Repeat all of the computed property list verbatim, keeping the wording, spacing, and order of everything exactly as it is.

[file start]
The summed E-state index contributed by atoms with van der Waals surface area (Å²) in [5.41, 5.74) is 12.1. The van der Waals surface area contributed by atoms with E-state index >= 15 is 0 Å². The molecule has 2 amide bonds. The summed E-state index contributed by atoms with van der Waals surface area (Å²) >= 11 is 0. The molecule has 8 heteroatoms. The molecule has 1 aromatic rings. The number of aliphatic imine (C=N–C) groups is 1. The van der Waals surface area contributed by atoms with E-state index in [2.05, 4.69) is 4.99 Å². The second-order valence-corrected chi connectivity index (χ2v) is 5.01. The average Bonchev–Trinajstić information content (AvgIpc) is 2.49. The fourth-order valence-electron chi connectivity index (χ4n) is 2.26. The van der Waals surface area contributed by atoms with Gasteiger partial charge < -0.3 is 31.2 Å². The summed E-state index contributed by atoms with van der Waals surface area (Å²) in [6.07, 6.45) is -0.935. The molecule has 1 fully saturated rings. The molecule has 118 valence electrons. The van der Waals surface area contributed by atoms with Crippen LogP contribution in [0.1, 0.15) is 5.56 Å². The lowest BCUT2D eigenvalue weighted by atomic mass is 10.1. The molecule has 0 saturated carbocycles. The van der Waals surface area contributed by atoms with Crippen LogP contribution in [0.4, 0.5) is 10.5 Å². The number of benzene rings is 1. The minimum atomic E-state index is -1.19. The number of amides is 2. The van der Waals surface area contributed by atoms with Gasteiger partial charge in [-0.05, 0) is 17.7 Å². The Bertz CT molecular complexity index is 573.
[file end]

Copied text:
The summed E-state index contributed by atoms with van der Waals surface area (Å²) in [5.41, 5.74) is 12.1. The van der Waals surface area contributed by atoms with E-state index >= 15 is 0 Å². The molecule has 2 amide bonds. The summed E-state index contributed by atoms with van der Waals surface area (Å²) >= 11 is 0. The molecule has 8 heteroatoms. The molecule has 1 aromatic rings. The number of aliphatic imine (C=N–C) groups is 1. The van der Waals surface area contributed by atoms with E-state index in [2.05, 4.69) is 4.99 Å². The second-order valence-corrected chi connectivity index (χ2v) is 5.01. The average Bonchev–Trinajstić information content (AvgIpc) is 2.49. The fourth-order valence-electron chi connectivity index (χ4n) is 2.26. The van der Waals surface area contributed by atoms with Gasteiger partial charge < -0.3 is 31.2 Å². The summed E-state index contributed by atoms with van der Waals surface area (Å²) in [6.07, 6.45) is -0.935. The molecule has 1 fully saturated rings. The molecule has 118 valence electrons. The van der Waals surface area contributed by atoms with Crippen LogP contribution in [0.1, 0.15) is 5.56 Å². The lowest BCUT2D eigenvalue weighted by atomic mass is 10.1. The molecule has 0 saturated carbocycles. The van der Waals surface area contributed by atoms with Crippen LogP contribution in [0.4, 0.5) is 10.5 Å². The number of benzene rings is 1. The minimum atomic E-state index is -1.19. The number of amides is 2. The van der Waals surface area contributed by atoms with Gasteiger partial charge in [-0.05, 0) is 17.7 Å². The Bertz CT molecular complexity index is 573.